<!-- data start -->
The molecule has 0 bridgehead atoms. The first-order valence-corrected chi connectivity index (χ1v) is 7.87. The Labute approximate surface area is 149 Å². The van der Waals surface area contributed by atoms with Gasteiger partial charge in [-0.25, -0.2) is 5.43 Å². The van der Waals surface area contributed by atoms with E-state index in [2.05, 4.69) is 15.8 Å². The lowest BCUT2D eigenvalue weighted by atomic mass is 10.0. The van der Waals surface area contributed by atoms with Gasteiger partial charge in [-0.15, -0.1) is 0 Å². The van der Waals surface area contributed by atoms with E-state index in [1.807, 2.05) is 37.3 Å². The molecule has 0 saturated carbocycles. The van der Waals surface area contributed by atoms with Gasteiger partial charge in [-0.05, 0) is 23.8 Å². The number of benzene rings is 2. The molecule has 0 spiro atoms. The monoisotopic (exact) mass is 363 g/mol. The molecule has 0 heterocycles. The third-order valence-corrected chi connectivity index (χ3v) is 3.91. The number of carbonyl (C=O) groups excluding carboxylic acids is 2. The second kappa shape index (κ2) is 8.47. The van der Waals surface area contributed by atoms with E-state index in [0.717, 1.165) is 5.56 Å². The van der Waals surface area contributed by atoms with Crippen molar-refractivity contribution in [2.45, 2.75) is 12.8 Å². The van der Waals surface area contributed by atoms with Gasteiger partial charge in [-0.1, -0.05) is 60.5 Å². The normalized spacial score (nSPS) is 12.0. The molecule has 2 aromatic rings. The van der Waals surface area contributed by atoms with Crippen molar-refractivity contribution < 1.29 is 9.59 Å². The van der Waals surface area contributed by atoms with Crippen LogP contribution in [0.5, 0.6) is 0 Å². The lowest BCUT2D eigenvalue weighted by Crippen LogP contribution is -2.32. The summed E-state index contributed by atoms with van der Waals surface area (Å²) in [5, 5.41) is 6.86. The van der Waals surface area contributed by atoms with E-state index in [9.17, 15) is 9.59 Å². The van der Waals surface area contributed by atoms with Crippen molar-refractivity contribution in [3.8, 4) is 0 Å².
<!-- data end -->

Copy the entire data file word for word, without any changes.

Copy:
The molecule has 0 bridgehead atoms. The first-order valence-corrected chi connectivity index (χ1v) is 7.87. The Labute approximate surface area is 149 Å². The van der Waals surface area contributed by atoms with Gasteiger partial charge in [-0.25, -0.2) is 5.43 Å². The van der Waals surface area contributed by atoms with E-state index in [2.05, 4.69) is 15.8 Å². The lowest BCUT2D eigenvalue weighted by atomic mass is 10.0. The van der Waals surface area contributed by atoms with Gasteiger partial charge in [-0.15, -0.1) is 0 Å². The van der Waals surface area contributed by atoms with E-state index in [1.807, 2.05) is 37.3 Å². The molecule has 0 saturated carbocycles. The van der Waals surface area contributed by atoms with Gasteiger partial charge in [-0.05, 0) is 23.8 Å². The number of benzene rings is 2. The molecule has 0 spiro atoms. The monoisotopic (exact) mass is 363 g/mol. The molecule has 0 heterocycles. The third-order valence-corrected chi connectivity index (χ3v) is 3.91. The number of carbonyl (C=O) groups excluding carboxylic acids is 2. The second kappa shape index (κ2) is 8.47. The van der Waals surface area contributed by atoms with E-state index in [0.717, 1.165) is 5.56 Å². The van der Waals surface area contributed by atoms with Crippen molar-refractivity contribution in [2.45, 2.75) is 12.8 Å². The van der Waals surface area contributed by atoms with Gasteiger partial charge in [-0.1, -0.05) is 60.5 Å². The normalized spacial score (nSPS) is 12.0. The molecule has 2 aromatic rings. The van der Waals surface area contributed by atoms with Crippen molar-refractivity contribution < 1.29 is 9.59 Å². The van der Waals surface area contributed by atoms with Crippen LogP contribution in [0.5, 0.6) is 0 Å². The lowest BCUT2D eigenvalue weighted by Crippen LogP contribution is -2.32. The summed E-state index contributed by atoms with van der Waals surface area (Å²) in [5, 5.41) is 6.86. The van der Waals surface area contributed by atoms with E-state index in [9.17, 15) is 9.59 Å². The van der Waals surface area contributed by atoms with Crippen molar-refractivity contribution in [3.8, 4) is 0 Å².